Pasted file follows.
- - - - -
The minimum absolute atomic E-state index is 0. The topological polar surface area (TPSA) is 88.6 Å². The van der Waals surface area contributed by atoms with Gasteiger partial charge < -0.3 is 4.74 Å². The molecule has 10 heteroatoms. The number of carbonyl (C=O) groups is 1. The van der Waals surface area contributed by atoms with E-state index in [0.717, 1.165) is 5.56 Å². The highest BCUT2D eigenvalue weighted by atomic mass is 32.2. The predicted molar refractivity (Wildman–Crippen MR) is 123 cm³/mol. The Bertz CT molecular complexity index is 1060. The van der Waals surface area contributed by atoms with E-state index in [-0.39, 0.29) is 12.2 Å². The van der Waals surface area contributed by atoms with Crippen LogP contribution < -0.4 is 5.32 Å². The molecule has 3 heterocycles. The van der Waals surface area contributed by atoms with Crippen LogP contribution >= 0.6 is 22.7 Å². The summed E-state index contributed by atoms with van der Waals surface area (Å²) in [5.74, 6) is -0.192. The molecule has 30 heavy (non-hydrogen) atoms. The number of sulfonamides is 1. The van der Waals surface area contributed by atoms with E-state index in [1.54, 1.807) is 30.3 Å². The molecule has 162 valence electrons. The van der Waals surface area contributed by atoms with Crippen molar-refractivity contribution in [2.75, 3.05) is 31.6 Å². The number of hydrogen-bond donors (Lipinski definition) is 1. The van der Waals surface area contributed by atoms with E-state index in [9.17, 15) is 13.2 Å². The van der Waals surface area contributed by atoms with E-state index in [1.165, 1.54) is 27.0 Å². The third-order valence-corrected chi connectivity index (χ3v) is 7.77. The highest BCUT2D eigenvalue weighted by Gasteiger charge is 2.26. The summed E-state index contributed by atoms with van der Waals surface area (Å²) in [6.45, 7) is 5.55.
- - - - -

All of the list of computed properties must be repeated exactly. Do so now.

The minimum absolute atomic E-state index is 0. The topological polar surface area (TPSA) is 88.6 Å². The van der Waals surface area contributed by atoms with Gasteiger partial charge < -0.3 is 4.74 Å². The molecule has 10 heteroatoms. The number of carbonyl (C=O) groups is 1. The van der Waals surface area contributed by atoms with E-state index in [0.717, 1.165) is 5.56 Å². The highest BCUT2D eigenvalue weighted by atomic mass is 32.2. The predicted molar refractivity (Wildman–Crippen MR) is 123 cm³/mol. The Bertz CT molecular complexity index is 1060. The van der Waals surface area contributed by atoms with E-state index in [-0.39, 0.29) is 12.2 Å². The van der Waals surface area contributed by atoms with Crippen LogP contribution < -0.4 is 5.32 Å². The molecule has 3 heterocycles. The van der Waals surface area contributed by atoms with Crippen LogP contribution >= 0.6 is 22.7 Å². The summed E-state index contributed by atoms with van der Waals surface area (Å²) in [5.74, 6) is -0.192. The molecule has 30 heavy (non-hydrogen) atoms. The number of sulfonamides is 1. The van der Waals surface area contributed by atoms with E-state index in [1.54, 1.807) is 30.3 Å². The molecule has 162 valence electrons. The van der Waals surface area contributed by atoms with Crippen molar-refractivity contribution in [2.75, 3.05) is 31.6 Å². The number of hydrogen-bond donors (Lipinski definition) is 1. The van der Waals surface area contributed by atoms with E-state index in [9.17, 15) is 13.2 Å². The van der Waals surface area contributed by atoms with E-state index in [1.165, 1.54) is 27.0 Å². The third-order valence-corrected chi connectivity index (χ3v) is 7.77. The highest BCUT2D eigenvalue weighted by Gasteiger charge is 2.26. The summed E-state index contributed by atoms with van der Waals surface area (Å²) in [6.45, 7) is 5.55.